It’s been a while since I’ve posted. I’ve been busy and various other pseudo-legitimate excuses, but something happened at a meeting recently that caused me enough pause to actually carve out time for a quick blog post.
I was discussing some trends from recent meetings when a participant began venting his frustration with a few of the bullets in one of my past presentations. I made a genuine attempt to explain that I don’t just read the bullets on the screen and go away. Rather, I provide context and backstory to each bullet while presenting. I gave him the context and backstory to the bullets of his concern but that didn’t seem to satisfy his frustration. Which is ok. I know I can’t please everyone. I’m certainly open to constructive criticism (as anyone who knows me from my WECC CIP Audits and Investigations days can attest).The fact that someone was frustrated with me and my content wasn’t the issue that spurred me.
The rub is that people actually think a PowerPoint presentation stands alone by itself. It doesn’t. Bullets are (or should be) used to cue the presenter’s thought process to provide valuable descriptive elements surrounding the bumper-sticker-bulletized blurb on the screen. You might get a fraction of the intended substance from the bullets in the slide deck but, assuming the presenter is worth a dime, then the presentation itself – given by the presenter – is where the real value resides. Whether webcast or in-person, the presenter should make an attempt to go beyond the bullets.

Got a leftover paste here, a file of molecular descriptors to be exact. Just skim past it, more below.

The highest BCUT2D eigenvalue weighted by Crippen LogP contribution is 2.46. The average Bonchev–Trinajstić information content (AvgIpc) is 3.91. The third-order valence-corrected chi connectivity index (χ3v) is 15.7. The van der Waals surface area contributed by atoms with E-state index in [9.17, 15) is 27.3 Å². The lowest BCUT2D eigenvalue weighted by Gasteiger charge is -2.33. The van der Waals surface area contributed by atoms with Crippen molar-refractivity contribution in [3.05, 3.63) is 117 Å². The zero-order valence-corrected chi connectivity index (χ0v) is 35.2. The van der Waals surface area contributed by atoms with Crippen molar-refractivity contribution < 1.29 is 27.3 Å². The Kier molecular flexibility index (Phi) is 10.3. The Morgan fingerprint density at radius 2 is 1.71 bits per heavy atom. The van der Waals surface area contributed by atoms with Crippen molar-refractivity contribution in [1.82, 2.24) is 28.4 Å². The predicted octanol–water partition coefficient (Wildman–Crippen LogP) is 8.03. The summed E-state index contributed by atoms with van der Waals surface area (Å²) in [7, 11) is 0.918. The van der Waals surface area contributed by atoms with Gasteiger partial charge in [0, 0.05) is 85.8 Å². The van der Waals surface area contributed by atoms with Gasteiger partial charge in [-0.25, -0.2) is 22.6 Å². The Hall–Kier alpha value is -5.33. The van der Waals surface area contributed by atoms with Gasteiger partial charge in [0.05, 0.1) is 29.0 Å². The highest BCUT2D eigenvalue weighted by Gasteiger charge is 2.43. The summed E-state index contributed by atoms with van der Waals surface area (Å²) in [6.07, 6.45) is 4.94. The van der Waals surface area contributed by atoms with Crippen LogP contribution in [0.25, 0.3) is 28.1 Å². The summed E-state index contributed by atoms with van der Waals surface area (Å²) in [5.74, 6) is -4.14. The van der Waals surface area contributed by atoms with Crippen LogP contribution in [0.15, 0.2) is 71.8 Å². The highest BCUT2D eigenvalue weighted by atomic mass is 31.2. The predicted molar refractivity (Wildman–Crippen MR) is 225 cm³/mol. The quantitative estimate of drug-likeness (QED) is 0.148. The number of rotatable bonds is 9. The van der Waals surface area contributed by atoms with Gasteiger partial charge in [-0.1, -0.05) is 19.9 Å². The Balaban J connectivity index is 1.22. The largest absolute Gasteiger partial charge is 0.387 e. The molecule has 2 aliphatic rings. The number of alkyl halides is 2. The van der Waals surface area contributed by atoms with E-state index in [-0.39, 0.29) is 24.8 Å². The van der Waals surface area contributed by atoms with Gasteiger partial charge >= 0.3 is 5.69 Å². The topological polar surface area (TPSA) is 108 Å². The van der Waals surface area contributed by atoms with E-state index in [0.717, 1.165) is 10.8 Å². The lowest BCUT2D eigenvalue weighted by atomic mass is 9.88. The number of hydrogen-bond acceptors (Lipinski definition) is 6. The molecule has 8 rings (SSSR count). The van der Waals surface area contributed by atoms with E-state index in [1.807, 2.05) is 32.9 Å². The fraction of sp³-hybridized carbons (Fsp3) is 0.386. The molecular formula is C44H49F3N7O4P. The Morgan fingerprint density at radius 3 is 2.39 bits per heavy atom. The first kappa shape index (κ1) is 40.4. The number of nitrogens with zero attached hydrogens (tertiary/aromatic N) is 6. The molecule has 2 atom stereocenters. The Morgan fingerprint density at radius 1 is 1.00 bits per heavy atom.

If you read something in a presentation that sets you sideways – or if you read something that really resonates with you – take either emotion with a grain of salt. After all, you’re only getting part of the story. If you can’t make it to the presentation then consider emailing or even calling the presenter to get the complete and intended message.